James Mastros wrote:
$x = 42;
$a = \$x but false;
$b = \$y but blue;

Assuming you meant \$x in the last row we are dealing with three values: 42 but true 42 but false 42 but blue

Which are not identical but equal. The first value is not necessarily
implemented that way because the boolean value can be calculated on demand.
And $a and $b none the less manage to change the value in $x when new
values are assigned to them, and these can be retrieved via $x. If you meant
true not blue in the last line than $b =:= $x.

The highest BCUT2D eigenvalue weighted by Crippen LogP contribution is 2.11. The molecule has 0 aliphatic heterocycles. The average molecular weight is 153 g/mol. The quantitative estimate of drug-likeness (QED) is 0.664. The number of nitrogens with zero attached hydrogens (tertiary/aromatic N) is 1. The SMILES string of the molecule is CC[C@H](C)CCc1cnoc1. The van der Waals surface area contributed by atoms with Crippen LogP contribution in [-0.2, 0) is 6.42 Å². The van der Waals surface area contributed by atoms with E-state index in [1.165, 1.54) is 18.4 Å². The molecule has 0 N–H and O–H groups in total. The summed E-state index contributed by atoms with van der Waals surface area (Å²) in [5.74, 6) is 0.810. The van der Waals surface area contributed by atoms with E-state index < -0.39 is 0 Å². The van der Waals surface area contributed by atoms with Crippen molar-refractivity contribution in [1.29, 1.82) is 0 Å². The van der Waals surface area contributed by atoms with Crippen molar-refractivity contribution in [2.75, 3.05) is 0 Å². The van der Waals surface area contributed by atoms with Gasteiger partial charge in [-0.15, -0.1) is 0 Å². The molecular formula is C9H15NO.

$a =:= $b ???

If it's true, then the =:= operator is pretty useless -- two things that are =:= to each-other can have very different semantics. If it's not, then there needs to be some other way to tell. $$a =:= $$b feels sane to me. So does $a == $b.

I think =:= shall supersede the $ chains in front of refs by always dereferencing through to value level and accumulating traits while doing so. Usually you don't even know how many levels of indirection there are.


I generally don't like it when things half-smudge important differences.

Me neither. -- TSa (Thomas Sandla▀)



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